with an imagination, memory, fantasy, whatever, of another way of living. In any case, considering that,
whether or not ourselves or our descendants ever become land dwellers, there may actually exist
somewhere people who are, I will say a few things about our life at sea, which must be so very different.
Generally, we float about in our very various vessels. Few of us paddle or row in a direction, except to
approach or move away from others who, by the accident of wind or water currents, come into sight.
Often a number of us will keep our vessels allied together, loosely or actually bound by ropes of seaweed
or other materials. There are some quite large communities that have existed for a long time. Some
welcome newcomers permanently, others only for brief visits or not at all. We trade with each other,
different kinds of fish we have caught, or fish for other foodstuffs, edible seaweeds and collected rainwater,
which is very precious, being plentiful only in certain regions. There are some pirates, of course, who fight
and steal, but these are few. Our life is hard and we breed very carefully and minimally, at least those of
us who acknowledge that only a few of our species can continue indefinitely to survive our life at sea.
Although I said that we mostly float aimlessly, there are some, loners usually or a combine of two or three
vessels, that do chose a direction, inspired by a clan master’s inspiration or someone’s vision in trance
during a ceremony or ritual sacrifice to (or of) one of the fish totems. These, then, row, paddle or sail in a
set direction, navigating by the sun and stars or an old working compass, believing of course that they will
find the promised land. By land we can mean some remnant of earth that survived the Sinking or else
“Land” in a more mystical sense, like the “Holy Grail” of a former age that I have come across in a few
writings and one of the oral traditions. So far, if any of these have indeed found land, in either sense, I
have not heard of it. Thinking in my old age to share a bit more of my personal notions . . . The original
fragment of writing (fish blood and seaweed ink on paper made of ground fish scales and pulverized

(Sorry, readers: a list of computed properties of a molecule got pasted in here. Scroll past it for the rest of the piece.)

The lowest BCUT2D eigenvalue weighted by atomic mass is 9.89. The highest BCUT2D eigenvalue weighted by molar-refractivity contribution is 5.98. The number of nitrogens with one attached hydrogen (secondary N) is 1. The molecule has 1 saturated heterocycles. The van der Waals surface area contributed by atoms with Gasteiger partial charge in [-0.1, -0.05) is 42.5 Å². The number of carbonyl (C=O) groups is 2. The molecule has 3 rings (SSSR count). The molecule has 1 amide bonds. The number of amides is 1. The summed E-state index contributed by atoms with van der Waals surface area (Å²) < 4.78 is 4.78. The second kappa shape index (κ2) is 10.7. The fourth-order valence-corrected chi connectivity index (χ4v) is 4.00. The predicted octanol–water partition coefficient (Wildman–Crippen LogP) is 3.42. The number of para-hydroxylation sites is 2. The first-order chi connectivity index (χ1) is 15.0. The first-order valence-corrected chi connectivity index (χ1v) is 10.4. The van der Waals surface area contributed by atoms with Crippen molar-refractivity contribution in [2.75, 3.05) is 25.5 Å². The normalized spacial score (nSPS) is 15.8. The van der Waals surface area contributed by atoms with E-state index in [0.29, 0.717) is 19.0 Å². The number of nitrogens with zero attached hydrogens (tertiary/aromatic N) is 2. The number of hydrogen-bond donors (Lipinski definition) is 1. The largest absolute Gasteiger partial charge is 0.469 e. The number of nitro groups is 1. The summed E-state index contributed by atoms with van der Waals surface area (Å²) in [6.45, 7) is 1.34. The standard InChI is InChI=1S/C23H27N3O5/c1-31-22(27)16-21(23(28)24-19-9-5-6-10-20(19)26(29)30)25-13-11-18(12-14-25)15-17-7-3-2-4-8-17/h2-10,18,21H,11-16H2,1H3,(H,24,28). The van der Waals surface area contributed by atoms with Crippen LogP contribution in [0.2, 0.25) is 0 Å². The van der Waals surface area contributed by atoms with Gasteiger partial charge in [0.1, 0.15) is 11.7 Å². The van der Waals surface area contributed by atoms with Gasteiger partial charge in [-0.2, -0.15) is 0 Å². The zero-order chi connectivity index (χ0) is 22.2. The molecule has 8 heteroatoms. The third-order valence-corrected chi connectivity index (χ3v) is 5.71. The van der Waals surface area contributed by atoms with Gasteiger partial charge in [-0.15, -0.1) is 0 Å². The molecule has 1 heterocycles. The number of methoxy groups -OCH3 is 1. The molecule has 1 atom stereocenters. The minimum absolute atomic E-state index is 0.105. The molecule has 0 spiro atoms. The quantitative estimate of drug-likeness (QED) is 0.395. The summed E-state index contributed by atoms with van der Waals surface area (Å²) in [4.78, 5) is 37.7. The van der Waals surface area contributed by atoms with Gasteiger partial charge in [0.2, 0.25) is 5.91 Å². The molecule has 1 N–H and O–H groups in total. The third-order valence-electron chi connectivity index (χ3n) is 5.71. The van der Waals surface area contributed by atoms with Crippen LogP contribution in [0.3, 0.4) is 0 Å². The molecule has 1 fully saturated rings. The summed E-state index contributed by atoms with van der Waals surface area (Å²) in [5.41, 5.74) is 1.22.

seashell), beginning with a section indecipherable due to decomposition, ends with a seemingly deliberate
tearing of the last page.)


                           
                ©2015 Richard L. Sassoon [All Rights Reserved]
NEW REVIEWS: This is a very intense piece. What if Long Island, for example, sank to the bottom of
the Long Island Sound, and we were forced to escape to the ocean and live upon its waves? What would
become of us, and would we survive? Great story.*****__Jean Ann Morgan

Another great "stream of consciousness" piece by a talented writer who has mastered this art as well as
many others. Thank you Richard for another fine writing this time compelling in its synergy with today's
inhabitants of Mother Earth.**** __Barbare Sabo

The writing style is the most compelling part of this introspective piece. Mr. Sassoon's style made
it worthy of reading again and again. Each reading offering another level of enjoyment and understanding
to the author's incredible find. Not so far fetched as we see and feel the storms among us lapping at our
homes and covering our lands with ill intent.****__Su Chang-Wu

Was there another time of life at sea after life on land after life at sea? Mr Sassoon teases us with the cycle
of life played out through the destruction and renewal of life in a mystical place that could easily be called
"Earth." I love mysteries and strange places****__Anthany M. Gullatta